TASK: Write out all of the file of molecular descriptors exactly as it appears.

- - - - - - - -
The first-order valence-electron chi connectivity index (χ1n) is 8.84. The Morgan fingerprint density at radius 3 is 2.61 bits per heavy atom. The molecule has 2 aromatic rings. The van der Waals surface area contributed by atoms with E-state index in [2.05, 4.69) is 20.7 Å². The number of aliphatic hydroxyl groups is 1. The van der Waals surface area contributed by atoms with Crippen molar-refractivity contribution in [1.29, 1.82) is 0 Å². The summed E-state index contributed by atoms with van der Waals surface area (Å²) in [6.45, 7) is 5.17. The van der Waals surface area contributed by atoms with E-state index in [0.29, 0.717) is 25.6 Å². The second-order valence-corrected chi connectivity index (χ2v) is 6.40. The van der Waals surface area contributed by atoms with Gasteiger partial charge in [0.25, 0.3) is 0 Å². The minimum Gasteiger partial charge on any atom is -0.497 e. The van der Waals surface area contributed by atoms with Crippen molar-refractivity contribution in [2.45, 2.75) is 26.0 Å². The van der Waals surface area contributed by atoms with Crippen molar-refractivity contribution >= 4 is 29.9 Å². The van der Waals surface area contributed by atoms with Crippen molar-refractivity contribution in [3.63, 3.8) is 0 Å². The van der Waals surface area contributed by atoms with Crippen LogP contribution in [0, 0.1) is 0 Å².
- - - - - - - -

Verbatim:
The first-order valence-electron chi connectivity index (χ1n) is 8.84. The Morgan fingerprint density at radius 3 is 2.61 bits per heavy atom. The molecule has 2 aromatic rings. The van der Waals surface area contributed by atoms with E-state index in [2.05, 4.69) is 20.7 Å². The number of aliphatic hydroxyl groups is 1. The van der Waals surface area contributed by atoms with Crippen molar-refractivity contribution in [1.29, 1.82) is 0 Å². The summed E-state index contributed by atoms with van der Waals surface area (Å²) in [6.45, 7) is 5.17. The van der Waals surface area contributed by atoms with E-state index in [0.29, 0.717) is 25.6 Å². The second-order valence-corrected chi connectivity index (χ2v) is 6.40. The van der Waals surface area contributed by atoms with Gasteiger partial charge in [0.25, 0.3) is 0 Å². The minimum Gasteiger partial charge on any atom is -0.497 e. The van der Waals surface area contributed by atoms with Crippen molar-refractivity contribution in [2.45, 2.75) is 26.0 Å². The van der Waals surface area contributed by atoms with Crippen molar-refractivity contribution >= 4 is 29.9 Å². The van der Waals surface area contributed by atoms with Crippen molar-refractivity contribution in [3.63, 3.8) is 0 Å². The van der Waals surface area contributed by atoms with Crippen LogP contribution in [0, 0.1) is 0 Å².